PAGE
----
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Title: Model-driven transmission power management for wireless sensor networks
Other Titles: Mo xing qu dong de wu xian chuan gan qi wang luo chuan shu neng liang kong zhi
Authors: Sha, Mo (沙漠)
Department: Department of Computer Science
Degree: Master of Philosophy
Issue Date: 2009
Publisher: City University of Hong Kong
Subjects: Wireless sensor networks.
Power resources.
Notes: CityU Call Number: TK7872.D48 S53 2009
x, 83 leaves : ill. 30 cm.
Thesis (M.Phil.)--City University of Hong Kong, 2009.
Includes bibliographical references (leaves 77-82)
Type: thesis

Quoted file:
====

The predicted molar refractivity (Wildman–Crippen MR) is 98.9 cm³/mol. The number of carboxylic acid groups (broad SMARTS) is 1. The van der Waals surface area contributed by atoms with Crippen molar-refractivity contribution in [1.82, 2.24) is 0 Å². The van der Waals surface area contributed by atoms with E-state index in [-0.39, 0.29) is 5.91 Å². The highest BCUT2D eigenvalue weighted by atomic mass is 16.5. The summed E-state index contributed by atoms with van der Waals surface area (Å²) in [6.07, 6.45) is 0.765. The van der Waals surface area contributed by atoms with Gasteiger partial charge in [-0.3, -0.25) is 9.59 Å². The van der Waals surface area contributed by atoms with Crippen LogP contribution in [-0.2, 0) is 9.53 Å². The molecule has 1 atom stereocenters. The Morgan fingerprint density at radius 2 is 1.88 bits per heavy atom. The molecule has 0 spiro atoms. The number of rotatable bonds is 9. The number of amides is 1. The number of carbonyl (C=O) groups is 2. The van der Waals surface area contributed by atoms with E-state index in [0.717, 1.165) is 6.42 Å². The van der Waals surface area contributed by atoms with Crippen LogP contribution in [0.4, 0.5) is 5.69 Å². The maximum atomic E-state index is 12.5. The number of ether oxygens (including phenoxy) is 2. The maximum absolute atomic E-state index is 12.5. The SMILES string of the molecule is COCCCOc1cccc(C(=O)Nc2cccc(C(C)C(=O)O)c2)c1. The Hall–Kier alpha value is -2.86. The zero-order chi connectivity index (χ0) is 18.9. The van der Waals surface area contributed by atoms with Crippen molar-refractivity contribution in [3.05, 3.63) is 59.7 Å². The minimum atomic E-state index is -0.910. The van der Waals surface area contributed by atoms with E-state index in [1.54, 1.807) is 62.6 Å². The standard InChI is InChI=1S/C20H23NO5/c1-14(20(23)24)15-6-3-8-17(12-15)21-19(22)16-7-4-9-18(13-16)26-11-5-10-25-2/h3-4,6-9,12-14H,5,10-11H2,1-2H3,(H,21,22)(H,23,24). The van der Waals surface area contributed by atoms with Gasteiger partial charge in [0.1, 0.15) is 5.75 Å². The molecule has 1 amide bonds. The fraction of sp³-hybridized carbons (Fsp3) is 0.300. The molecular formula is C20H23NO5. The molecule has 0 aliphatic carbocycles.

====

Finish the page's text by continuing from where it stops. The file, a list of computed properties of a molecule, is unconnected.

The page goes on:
Abstract: Recently wireless sensor networks (WSNs) have been deployed for several dataintensive sensing applications such as structural monitoring and habitat monitoring. Sensor nodes in these applications often sample the physical environments at high rates. Supporting data-intensive applications poses several major challenges to the design of WSNs. Due to tight power budget, radios on sensor nodes have very limited bandwidth. In addition, sensor data usually must be delivered to the sink through multiple hops. The achievable delivery rate of aWSN is thus limited by the interference among transmitting nodes. As a result, a fundamental tension exists between the sheer amount of data generated by sensor nodes and the low capacity of WSNs. Moreover, the low throughput of a network also leads to poor energy efficiency as nodes must remain active for a longer period. In an attempt to deal with the problem, this thesis first develops empirical signal decay and interference models. Based on these models, it then proposes C-MAC, a new MAC protocol designed to achieve high-throughput bulk communication for data intensive sensing applications. Nodes running C-MAC estimate the level of interference based on the physical Signal-to-Interference-plus-Noise-Ratio (SINR) model and adjust the transmission power accordingly for concurrent channel access. C-MAC has been implemented in TinyOS-1.x and extensively evaluated on Tmote nodes. The experimental results show that C-MAC significantly outperforms the state-of-art CSMA protocol in TinyOS with respect to system throughput, delay and energy consumption. Moreover, this thesis extends to study inter-channel interference models and then apply the models to both link capacity analysis and channel assignment protocols. The experimental results from a testbed of 802.15.4 TelosB motes show that inter-channel interference models not only are accurate but also incur low measurement overhead. The results also demonstrate that channel assignment protocols for WSNs significantly benefit from using overlapping channels.
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